Despite the spike in Durham’s violent crime rate, the ATT seems to be a safe haven

I’m not going to lie, this is looking like a really bad year for crime in Durham. The crime rate was up through July, and there were several really awful events in August too. Even Duke is being hit, and the university is doubling their police patrols around central campus.

Things are bad enough that DPD chief Lopez is making the rounds, trying to reach out to community members. It’s difficult to see what he can realistically do; faith in the po-po is especially low across the country right now, and there’s no clear evidence that the DPD is doing anything especially wrong.

There’s at least one positive crime story, though: it turns out, the American Tobacco Trail is pretty safe right now. This is according to a draft report from NC State, NC Central, and NC Rails-Trails.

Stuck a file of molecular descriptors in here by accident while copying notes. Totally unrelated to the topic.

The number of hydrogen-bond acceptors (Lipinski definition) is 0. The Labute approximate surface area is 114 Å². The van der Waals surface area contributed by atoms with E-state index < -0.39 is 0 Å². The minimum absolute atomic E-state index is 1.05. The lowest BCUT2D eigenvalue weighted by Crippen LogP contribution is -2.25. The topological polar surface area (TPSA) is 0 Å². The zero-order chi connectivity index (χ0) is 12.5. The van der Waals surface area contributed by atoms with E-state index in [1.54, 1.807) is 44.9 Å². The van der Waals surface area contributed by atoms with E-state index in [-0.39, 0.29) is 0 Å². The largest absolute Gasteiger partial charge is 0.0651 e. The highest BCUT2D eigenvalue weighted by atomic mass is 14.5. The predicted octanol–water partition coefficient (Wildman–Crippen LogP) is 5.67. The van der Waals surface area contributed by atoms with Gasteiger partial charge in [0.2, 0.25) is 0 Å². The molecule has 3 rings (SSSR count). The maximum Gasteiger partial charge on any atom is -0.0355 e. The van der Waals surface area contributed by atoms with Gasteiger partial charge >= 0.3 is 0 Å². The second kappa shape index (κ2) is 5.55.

Although the report notes the spike in crime a few years ago, it also observes that the trail is overall safer than many of the communities it passes through. I read this as: where the trail runs through some of the poorer areas of Durham, the safest place to be is on the trail.

The exception to this is the area around Fayetteville St near the intersection with Pilot Street, where several crimes have clustered on the trail. The study notes that “crime locations were correlated with areas with open views and lack of vegetation; urban areas where the trail/community edges are poorly defined” – that describes the area to a T. The report identifies ways to improve the built environment to help improve safety in this sort of location.